Re: New-maintainer - STOP THAT SHIT
> [ I dropped -mentors from the distribution. ]
> Stop CCing me on list postings.
> On 20010114T234721+1100, Daniel Stone wrote:
> > What about those with sid (me) who want access to potato and woody machines
> > to test with weird breakages? (me)
> What's wrong with a chroot setup?
On a total of 2 gigs? Not bloody likely. You buy me a new hard drive and
I'll consider it. Right now, I have about NEGATIVE $150. Make that NEGATIVE
$650 if you consider parents. So, right now, chrooting woody isn't my
> Besides, I'm not here to enumerate all the cases where one should be
> entitled to access to Debian machines. If it is important to your Debian
> work, I see no problem with giving you access.
> > Why in hell are you people so immediately suspicious of NMs?
> I'm not.
Then why the paragraph below?
> But you must realize that new members get the constitutional rights,
> including the right to vote. We must make sure that we are not
> immediately suspectible to a flood-of-hostile-members attack, where a
> force wanting to divert or destroy Debian, if there are any, has a large
> number of their agents infiltrate Debian and use their constitutional
> powers as members to unmake Debian.
The aliens are coming to get us!!
> > Here's a solution. Let's put in place every single tightarse, fascist
> > regulation you people have proposed. Then, let's dump you out of Debian, and
> > put you in the NM queue, under a different name, with no-one knowing who you
> > are.
> Let's see.
> In my time, initial contact consisted of mailing the NM delegates. I did that.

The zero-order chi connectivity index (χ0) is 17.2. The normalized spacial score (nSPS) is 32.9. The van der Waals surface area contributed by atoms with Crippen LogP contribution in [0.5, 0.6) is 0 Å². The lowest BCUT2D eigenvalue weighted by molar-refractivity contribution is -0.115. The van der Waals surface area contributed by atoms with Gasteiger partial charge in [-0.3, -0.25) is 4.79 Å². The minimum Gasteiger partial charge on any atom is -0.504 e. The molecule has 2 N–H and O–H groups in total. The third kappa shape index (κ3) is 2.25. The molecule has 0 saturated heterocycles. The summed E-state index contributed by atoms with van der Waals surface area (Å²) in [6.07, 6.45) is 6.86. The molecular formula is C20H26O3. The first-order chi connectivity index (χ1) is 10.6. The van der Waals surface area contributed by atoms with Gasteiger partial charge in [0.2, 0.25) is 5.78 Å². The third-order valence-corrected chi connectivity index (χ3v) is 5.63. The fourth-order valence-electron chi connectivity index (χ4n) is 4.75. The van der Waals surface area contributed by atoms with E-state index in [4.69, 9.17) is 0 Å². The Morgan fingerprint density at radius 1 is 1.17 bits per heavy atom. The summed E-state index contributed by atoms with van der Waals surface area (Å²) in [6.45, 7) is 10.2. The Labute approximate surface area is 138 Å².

Still the same.
> For step 2, identification, there were two possibilities: you could
> either have a signature of a developer in your PGP key (there were no
> GPG keys back then), or you could send the delegates a scanned image of
> your official identification, signed by your PGP key. Since the nearest
> developers to me were several hundred kilometers away, I chose the
> latter way. I'm under the impression that that option is still available.
Still the same.
> For step 3, the requirements were less formal. The philosophy was checked
> in a brief phone call from one of the delegates, in my case James Troup.
> I'm confident that I would have passed even the current checks, given that
> I was a vocal proponent of Debian philosophy back then, and, AFAICR, I
> had participated in evaluating licenses in the Debian lists and elsewhere.
> The procedures I knew even before I was developer.
2 emails (both quite long) checking philosophy & procedures.
> For step 4, there were no formal checks. But at the time of my
> acceptance as developer, I had maintained a medium-complexity source
> package (malaga) for several months outside of Debian (there was no
> sponsorship program back then). I had packaged malaga from scratch
> without using any helper tools, so I consider myself to have had good
> understanding of the packaging process.
Basically, you have to package 2 things in an apt-able archive. And do them
> Step 5 consists of verifying that the previous four steps were completed
> and of admitting the applicant to the ranks of developers.
Indeed; this is where I am stuck.
> I applied on or near 1998-09-21 (I don't find my original mail from
> my archives). My key was added to the keyring on 1999-01-29.
> I am confident that I would have passed the current requirements
> had they been in force when I applied.
> > Then, and ONLY THEN, are you entitled to speak about NMs. Become one first.
> > Then bitch.
> Sorry, it does not work that way. The current members of any association
> decide on how new members are taken in, if any. The association has no
> obligation to accept new members, and nonmembers have no vote.
I know real world != right. But what I am saying is that they're wanting to
make tighter something which is not only already (albeit tolerably) tight,
but they've never experienced. Quote from a pre-NM developer: "'I've got
something I want to package.' 'Here's your password.'"
I'd like to see Ben Collins, Martin/Joey Schulze, etc, be run through the NM
process, with a different name, etc, so no-one knows them or gives them
> Remember, Debian developership is a privilege, not a right.
*sigh* I'd respond to this if I didn't have to get ready to go to my mate's